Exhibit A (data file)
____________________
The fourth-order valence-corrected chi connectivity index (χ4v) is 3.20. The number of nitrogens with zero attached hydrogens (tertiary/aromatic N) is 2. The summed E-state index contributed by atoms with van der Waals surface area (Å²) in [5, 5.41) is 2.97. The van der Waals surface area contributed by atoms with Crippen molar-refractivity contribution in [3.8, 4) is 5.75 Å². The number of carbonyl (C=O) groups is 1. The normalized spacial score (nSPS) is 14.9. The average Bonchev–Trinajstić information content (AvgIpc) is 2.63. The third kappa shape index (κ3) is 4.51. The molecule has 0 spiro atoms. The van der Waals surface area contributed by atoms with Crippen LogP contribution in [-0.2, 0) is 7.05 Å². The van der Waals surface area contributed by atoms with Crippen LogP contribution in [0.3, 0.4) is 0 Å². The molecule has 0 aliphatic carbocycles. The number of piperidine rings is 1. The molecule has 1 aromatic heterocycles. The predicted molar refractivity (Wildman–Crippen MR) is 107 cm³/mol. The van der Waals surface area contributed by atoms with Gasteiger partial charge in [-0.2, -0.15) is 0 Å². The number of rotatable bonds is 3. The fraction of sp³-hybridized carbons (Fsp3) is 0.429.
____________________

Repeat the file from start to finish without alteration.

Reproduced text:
The fourth-order valence-corrected chi connectivity index (χ4v) is 3.20. The number of nitrogens with zero attached hydrogens (tertiary/aromatic N) is 2. The summed E-state index contributed by atoms with van der Waals surface area (Å²) in [5, 5.41) is 2.97. The van der Waals surface area contributed by atoms with Crippen molar-refractivity contribution in [3.8, 4) is 5.75 Å². The number of carbonyl (C=O) groups is 1. The normalized spacial score (nSPS) is 14.9. The average Bonchev–Trinajstić information content (AvgIpc) is 2.63. The third kappa shape index (κ3) is 4.51. The molecule has 0 spiro atoms. The van der Waals surface area contributed by atoms with Crippen LogP contribution in [-0.2, 0) is 7.05 Å². The van der Waals surface area contributed by atoms with Crippen LogP contribution in [0.3, 0.4) is 0 Å². The molecule has 0 aliphatic carbocycles. The number of piperidine rings is 1. The molecule has 1 aromatic heterocycles. The predicted molar refractivity (Wildman–Crippen MR) is 107 cm³/mol. The van der Waals surface area contributed by atoms with Gasteiger partial charge in [-0.2, -0.15) is 0 Å². The number of rotatable bonds is 3. The fraction of sp³-hybridized carbons (Fsp3) is 0.429.